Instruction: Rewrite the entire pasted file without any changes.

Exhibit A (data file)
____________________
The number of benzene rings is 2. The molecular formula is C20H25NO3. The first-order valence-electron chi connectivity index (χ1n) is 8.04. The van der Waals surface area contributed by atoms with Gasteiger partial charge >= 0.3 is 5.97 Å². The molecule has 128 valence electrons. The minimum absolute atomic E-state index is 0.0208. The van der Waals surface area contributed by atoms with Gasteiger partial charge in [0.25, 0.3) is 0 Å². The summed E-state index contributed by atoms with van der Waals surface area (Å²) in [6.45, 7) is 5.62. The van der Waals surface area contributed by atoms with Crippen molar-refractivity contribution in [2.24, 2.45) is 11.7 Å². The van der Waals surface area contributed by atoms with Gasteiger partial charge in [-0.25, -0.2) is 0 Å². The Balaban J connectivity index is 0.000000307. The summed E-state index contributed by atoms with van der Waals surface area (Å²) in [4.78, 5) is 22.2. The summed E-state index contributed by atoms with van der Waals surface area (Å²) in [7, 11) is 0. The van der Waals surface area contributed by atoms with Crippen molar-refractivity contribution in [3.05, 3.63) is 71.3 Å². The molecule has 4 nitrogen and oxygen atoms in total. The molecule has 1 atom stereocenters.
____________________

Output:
The number of benzene rings is 2. The molecular formula is C20H25NO3. The first-order valence-electron chi connectivity index (χ1n) is 8.04. The van der Waals surface area contributed by atoms with Gasteiger partial charge >= 0.3 is 5.97 Å². The molecule has 128 valence electrons. The minimum absolute atomic E-state index is 0.0208. The van der Waals surface area contributed by atoms with Gasteiger partial charge in [0.25, 0.3) is 0 Å². The summed E-state index contributed by atoms with van der Waals surface area (Å²) in [6.45, 7) is 5.62. The van der Waals surface area contributed by atoms with Crippen molar-refractivity contribution in [2.24, 2.45) is 11.7 Å². The van der Waals surface area contributed by atoms with Gasteiger partial charge in [-0.25, -0.2) is 0 Å². The Balaban J connectivity index is 0.000000307. The summed E-state index contributed by atoms with van der Waals surface area (Å²) in [4.78, 5) is 22.2. The summed E-state index contributed by atoms with van der Waals surface area (Å²) in [7, 11) is 0. The van der Waals surface area contributed by atoms with Crippen molar-refractivity contribution in [3.05, 3.63) is 71.3 Å². The molecule has 4 nitrogen and oxygen atoms in total. The molecule has 1 atom stereocenters.